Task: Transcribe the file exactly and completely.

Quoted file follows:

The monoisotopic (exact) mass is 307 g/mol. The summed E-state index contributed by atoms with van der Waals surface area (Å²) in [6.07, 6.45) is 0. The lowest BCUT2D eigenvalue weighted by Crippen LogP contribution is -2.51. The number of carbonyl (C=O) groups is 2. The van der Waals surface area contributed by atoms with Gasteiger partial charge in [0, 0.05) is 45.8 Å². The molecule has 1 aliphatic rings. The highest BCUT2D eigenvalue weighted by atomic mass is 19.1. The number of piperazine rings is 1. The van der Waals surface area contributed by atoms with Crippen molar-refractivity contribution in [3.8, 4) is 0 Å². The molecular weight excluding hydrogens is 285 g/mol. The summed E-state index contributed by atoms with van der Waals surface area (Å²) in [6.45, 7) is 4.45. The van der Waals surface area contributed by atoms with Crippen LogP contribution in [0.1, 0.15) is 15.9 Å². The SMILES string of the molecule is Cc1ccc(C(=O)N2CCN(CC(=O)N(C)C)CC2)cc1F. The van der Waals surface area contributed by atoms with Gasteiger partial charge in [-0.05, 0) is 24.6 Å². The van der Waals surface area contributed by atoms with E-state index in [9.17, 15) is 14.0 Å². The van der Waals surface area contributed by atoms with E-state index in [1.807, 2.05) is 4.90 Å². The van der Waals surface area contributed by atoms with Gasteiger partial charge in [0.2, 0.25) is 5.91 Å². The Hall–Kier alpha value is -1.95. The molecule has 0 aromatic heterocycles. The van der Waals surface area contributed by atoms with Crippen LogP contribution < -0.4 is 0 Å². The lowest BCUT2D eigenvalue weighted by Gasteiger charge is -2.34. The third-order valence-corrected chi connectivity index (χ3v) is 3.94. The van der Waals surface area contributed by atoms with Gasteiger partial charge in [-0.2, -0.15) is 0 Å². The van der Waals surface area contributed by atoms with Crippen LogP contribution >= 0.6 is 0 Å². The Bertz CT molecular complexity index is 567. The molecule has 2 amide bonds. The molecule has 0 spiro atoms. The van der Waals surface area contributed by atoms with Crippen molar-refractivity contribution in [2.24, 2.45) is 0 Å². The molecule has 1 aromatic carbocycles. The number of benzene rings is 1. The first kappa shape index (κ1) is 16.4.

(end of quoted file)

The monoisotopic (exact) mass is 307 g/mol. The summed E-state index contributed by atoms with van der Waals surface area (Å²) in [6.07, 6.45) is 0. The lowest BCUT2D eigenvalue weighted by Crippen LogP contribution is -2.51. The number of carbonyl (C=O) groups is 2. The van der Waals surface area contributed by atoms with Gasteiger partial charge in [0, 0.05) is 45.8 Å². The molecule has 1 aliphatic rings. The highest BCUT2D eigenvalue weighted by atomic mass is 19.1. The number of piperazine rings is 1. The van der Waals surface area contributed by atoms with Crippen molar-refractivity contribution in [3.8, 4) is 0 Å². The molecular weight excluding hydrogens is 285 g/mol. The summed E-state index contributed by atoms with van der Waals surface area (Å²) in [6.45, 7) is 4.45. The van der Waals surface area contributed by atoms with Crippen LogP contribution in [0.1, 0.15) is 15.9 Å². The SMILES string of the molecule is Cc1ccc(C(=O)N2CCN(CC(=O)N(C)C)CC2)cc1F. The van der Waals surface area contributed by atoms with Gasteiger partial charge in [-0.05, 0) is 24.6 Å². The van der Waals surface area contributed by atoms with E-state index in [9.17, 15) is 14.0 Å². The van der Waals surface area contributed by atoms with E-state index in [1.807, 2.05) is 4.90 Å². The van der Waals surface area contributed by atoms with Gasteiger partial charge in [0.2, 0.25) is 5.91 Å². The Hall–Kier alpha value is -1.95. The molecule has 0 aromatic heterocycles. The van der Waals surface area contributed by atoms with Crippen LogP contribution < -0.4 is 0 Å². The lowest BCUT2D eigenvalue weighted by Gasteiger charge is -2.34. The third-order valence-corrected chi connectivity index (χ3v) is 3.94. The van der Waals surface area contributed by atoms with Gasteiger partial charge in [-0.2, -0.15) is 0 Å². The van der Waals surface area contributed by atoms with Crippen LogP contribution >= 0.6 is 0 Å². The Bertz CT molecular complexity index is 567. The molecule has 2 amide bonds. The molecule has 0 spiro atoms. The van der Waals surface area contributed by atoms with Crippen molar-refractivity contribution in [2.24, 2.45) is 0 Å². The molecule has 1 aromatic carbocycles. The number of benzene rings is 1. The first kappa shape index (κ1) is 16.4.